You can claim Income Support while on paternity leave as long as you:

  • aren’t entitled to Statutory Paternity Pay
  • don’t get paternity pay from your employer

If you’re getting paternity pay, you might still be able to get Income Support if you were entitled to housing benefit or tax credits the day before you went on paternity leave.

If you're in full-time education or training

You might also be able to get Income Support while you’re studying or training full-time. You need to be between 16 and 20 and one of the following:

  • a parent
  • living away from parents or guardians
  • a refugee learning English

Most education counts, as long as it's below the level of a university degree - for example GCSE, A-level and NVQ.

If you’re in training, it needs to be an unpaid, government-approved scheme - for example a Foundation Apprenticeship or Traineeship. 

You might be able to claim Income Support during the summer holidays if you’re:

  • a single parent who’s studying

  • in a couple where you’re both studying and have children

Contact your nearest Citizens Advice if you aren’t sure whether your education or training means you can can claim Income Support.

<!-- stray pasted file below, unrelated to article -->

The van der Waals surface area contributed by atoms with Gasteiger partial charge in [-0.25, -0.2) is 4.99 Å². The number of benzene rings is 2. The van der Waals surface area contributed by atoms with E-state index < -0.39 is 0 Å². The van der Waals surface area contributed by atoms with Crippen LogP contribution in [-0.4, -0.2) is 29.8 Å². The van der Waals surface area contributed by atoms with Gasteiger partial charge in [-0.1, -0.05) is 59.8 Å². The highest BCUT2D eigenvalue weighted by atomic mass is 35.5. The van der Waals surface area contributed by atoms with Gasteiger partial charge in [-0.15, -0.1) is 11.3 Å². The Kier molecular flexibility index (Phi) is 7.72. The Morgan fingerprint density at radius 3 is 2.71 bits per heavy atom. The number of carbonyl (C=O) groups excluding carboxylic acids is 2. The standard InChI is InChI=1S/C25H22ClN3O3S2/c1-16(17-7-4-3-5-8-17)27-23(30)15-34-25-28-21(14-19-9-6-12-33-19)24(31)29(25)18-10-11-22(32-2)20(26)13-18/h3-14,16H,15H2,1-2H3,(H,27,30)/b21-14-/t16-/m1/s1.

Claiming as a couple

If you’re married, in a civil partnership or living together, you’ll need to give your partner’s details on the application. To qualify, your partner needs to be:

  • under Pension Credit qualifying age
  • working less than 24 hours a week
  • not getting Universal Credit, income-based Jobseeker’s Allowance or income-related Employment and Support Allowance

Your partner’s work, income and savings will also be taken into account.

Check you're on a low income

Your income needs to be less than a certain amount to claim Income Support - this amount depends on your circumstances.

Your income can’t be higher than the amount you’d get from Income Support each week - check how much you can get.

When you work out your earnings, you can exclude the first:

  • £5 a week if you’re single with no children
  • £10 a week if you’re claiming as a couple
  • £20 a week if you’re a single parent, disabled or a carer

Some other benefits also count towards your income, for example working tax credits or Carer’s Allowance.

If you're over 18, you can use the Turn2us benefits calculator to work out if you can get Income Support alongside your other benefits.

Work out your capital

You can’t get Income Support if your capital is worth more than £16,000. This includes your partner’s capital if you’re in a couple.

Capital is any money or property you have - for example your savings. It doesn’t include personal possessions like a car or furniture.

Your home doesn’t count as part of your capital if:

  • you live there
  • you’ve moved out but your partner still lives there - for example if you’re living in a care home

Your home does count as part of your capital if you and your partner both live somewhere else.

If you've separated and your ex-partner still lives in the home you jointly own, the property won't count as capital for the first 26 weeks of your claim. If your ex-partner carries on living in the property as a single parent, the property won't count as capital for as long as they live there.